Her: "Never heard of him."
    Me: * incredulous look of horror and dismay*

    I mean, she's the type that doesn't pay much attention to things that don't directly relate to her and her life (with a few exceptions), but I was still just dumbstruck.


    Most people live very very... 'local'... lives. I feel rather bad for them.
    Honestly, I think this is a large part of what drives people to religion and wonky spirituality. People have so little exposure to even moderately grand ideas that they want for some sense of awe. Eventually they just jump on the simplest pill to swallow, which tends to be dumbed down mysticism. Unsurprisingly, they're rarely fulfilled by it...
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    Jun 27, 2010 3:54 PM GMT
    neosyllogy saidI was asking my roommate (educated, engineer, now working in education for the underpriveleged) if she was familiar with the source a particular Bacon quote (the one about the moon being reflected in the water, but not vice versa, thus once can understand the heavenly by contemplating the earthly, but not the otherway around).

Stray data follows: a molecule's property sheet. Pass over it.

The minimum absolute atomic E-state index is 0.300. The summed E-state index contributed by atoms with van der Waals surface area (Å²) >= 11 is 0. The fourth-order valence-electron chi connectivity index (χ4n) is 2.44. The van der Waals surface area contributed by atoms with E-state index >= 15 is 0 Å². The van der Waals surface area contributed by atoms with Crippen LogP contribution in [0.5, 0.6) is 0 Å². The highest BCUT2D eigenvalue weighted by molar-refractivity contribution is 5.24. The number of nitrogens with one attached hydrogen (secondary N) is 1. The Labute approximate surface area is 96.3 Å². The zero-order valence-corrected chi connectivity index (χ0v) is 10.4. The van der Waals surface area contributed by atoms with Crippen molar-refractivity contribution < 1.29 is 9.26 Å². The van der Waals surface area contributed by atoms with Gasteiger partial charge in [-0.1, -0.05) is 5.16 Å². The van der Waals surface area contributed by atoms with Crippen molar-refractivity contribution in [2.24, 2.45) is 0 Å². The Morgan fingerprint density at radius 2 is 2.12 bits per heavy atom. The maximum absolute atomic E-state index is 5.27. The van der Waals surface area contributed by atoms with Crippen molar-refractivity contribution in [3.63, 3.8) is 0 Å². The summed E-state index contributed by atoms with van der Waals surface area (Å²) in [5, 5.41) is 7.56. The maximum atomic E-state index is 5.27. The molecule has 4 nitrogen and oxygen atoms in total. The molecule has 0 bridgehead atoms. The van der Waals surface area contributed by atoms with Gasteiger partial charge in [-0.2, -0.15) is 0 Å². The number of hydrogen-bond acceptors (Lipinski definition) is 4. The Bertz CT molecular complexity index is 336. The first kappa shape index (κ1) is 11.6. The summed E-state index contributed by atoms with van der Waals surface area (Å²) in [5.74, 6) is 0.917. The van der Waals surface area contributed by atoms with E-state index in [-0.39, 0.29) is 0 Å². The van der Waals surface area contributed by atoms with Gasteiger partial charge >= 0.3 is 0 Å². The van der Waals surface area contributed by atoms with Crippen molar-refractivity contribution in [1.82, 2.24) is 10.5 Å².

Her: "bacon quote...?"
    Me: "Francis Bacon."
    Her: "Who?"
    Me: Famous philosopher (and corrupt magistrate). Postulated on science's place in society and the scientific method. A little bit pre-enlightenment era. ...
    Her: "Never heard of him."
    Me: *horrified and dismayed* "Liberal arts education is in decline then...?"

    I mean, she's the type that doesn't pay much attention to things that don't directly relate to her and her life (with a few exceptions), but I was still just dumbstruck.